Our discussion fora use the Textile markup language. This page is a brief summary of Textile—there are also a number of references available1.

Overall

  • Separate paragraphs with blank lines
  • With a paragraph, a line break forces a new line in the output.
  • Within a paragraph use special character pairs for *bold*, _italic_, and @code font@.

Hyperlinks and Images

  • For simple links, use "some text":http://some.url
  • For more complex links, use regular <a href="...">...</a>
  • Include images with !http://image.url!

Lists

  • Create a bullet list by preceding each line with an asterisk
  • Create a numbered list by preceding each line with a #

Code

  • Inline, the <code>...</code> tag displays in a code font and disables interpretation of special character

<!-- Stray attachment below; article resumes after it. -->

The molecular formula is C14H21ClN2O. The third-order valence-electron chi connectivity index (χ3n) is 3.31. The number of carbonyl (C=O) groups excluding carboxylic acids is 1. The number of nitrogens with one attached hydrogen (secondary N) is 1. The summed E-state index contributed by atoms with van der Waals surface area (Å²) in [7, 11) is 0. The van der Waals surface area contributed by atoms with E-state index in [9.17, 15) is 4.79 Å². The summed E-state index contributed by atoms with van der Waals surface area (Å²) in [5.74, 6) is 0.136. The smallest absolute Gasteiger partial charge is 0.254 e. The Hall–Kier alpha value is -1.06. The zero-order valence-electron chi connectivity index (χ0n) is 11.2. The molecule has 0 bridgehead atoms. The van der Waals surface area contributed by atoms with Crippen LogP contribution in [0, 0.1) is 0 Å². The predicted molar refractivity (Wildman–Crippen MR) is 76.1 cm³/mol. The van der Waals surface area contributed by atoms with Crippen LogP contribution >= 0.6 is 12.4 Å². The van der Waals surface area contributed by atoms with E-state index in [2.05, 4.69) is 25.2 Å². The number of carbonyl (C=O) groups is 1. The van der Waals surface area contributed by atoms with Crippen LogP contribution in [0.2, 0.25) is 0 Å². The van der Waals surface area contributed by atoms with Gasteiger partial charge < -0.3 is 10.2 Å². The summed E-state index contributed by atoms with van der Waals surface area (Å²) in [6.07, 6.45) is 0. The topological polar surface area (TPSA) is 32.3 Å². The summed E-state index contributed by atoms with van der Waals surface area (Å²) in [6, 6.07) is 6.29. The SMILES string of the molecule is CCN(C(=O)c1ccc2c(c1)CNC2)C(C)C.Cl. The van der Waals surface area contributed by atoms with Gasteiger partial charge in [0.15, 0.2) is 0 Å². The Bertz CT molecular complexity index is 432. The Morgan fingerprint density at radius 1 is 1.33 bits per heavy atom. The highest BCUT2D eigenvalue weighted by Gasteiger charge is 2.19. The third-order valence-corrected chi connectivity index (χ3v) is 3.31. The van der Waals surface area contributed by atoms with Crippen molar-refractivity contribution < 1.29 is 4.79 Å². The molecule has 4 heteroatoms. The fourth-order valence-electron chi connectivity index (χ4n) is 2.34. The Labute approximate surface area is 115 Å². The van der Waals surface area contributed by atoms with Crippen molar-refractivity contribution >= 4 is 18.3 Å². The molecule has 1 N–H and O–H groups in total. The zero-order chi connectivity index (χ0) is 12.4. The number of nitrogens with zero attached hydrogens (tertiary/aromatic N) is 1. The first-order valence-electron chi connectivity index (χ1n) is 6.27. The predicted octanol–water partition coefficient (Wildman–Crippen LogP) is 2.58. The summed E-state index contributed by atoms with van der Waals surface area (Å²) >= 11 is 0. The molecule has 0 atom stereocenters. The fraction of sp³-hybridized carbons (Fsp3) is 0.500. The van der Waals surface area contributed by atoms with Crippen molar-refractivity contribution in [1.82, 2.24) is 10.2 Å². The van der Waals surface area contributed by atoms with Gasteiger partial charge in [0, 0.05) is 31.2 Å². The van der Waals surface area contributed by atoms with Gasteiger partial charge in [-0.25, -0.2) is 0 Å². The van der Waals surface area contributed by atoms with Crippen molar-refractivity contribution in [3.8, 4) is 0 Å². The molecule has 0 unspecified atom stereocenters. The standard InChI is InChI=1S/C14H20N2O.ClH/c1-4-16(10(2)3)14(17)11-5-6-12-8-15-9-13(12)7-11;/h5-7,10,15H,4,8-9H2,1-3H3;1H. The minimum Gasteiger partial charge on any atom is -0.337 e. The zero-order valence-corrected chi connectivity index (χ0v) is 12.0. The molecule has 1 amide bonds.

• For blocks of code, you need to next <code>...</code> inside pre tags:

<pre>
<code>
a = 1
b = 2
</code>

Quoting a Block of Text

  • Put bq. in front of the line containing the text to be quoted.

An Example

The textile input:
Fred said:

bq. I was confused by the second example. Wouldn't @var@
be set to @"cat"@?

This won't happen, because  Ruby strings are assigned by reference. 
In the following code:

<pre>
<code>
param = "cat" 
var = param
</code>
</pre>

@var@ and @param@ both point to the same string.  If you want a 
different String, you can:

* use the @dup@ method
* use a String constructor
* ...

The result:
Fred said:

I was confused by the second example. Wouldn’t var be set to "cat"?

This won’t happen, because Ruby strings are assigned by reference. In the following code:

param = "cat" 
var = param

var and param both point to the same string. If you want a different String, you can:

  • use the dup method
  • use a String constructor
  • ...

References

1 Here are some external links to reference material on Textile.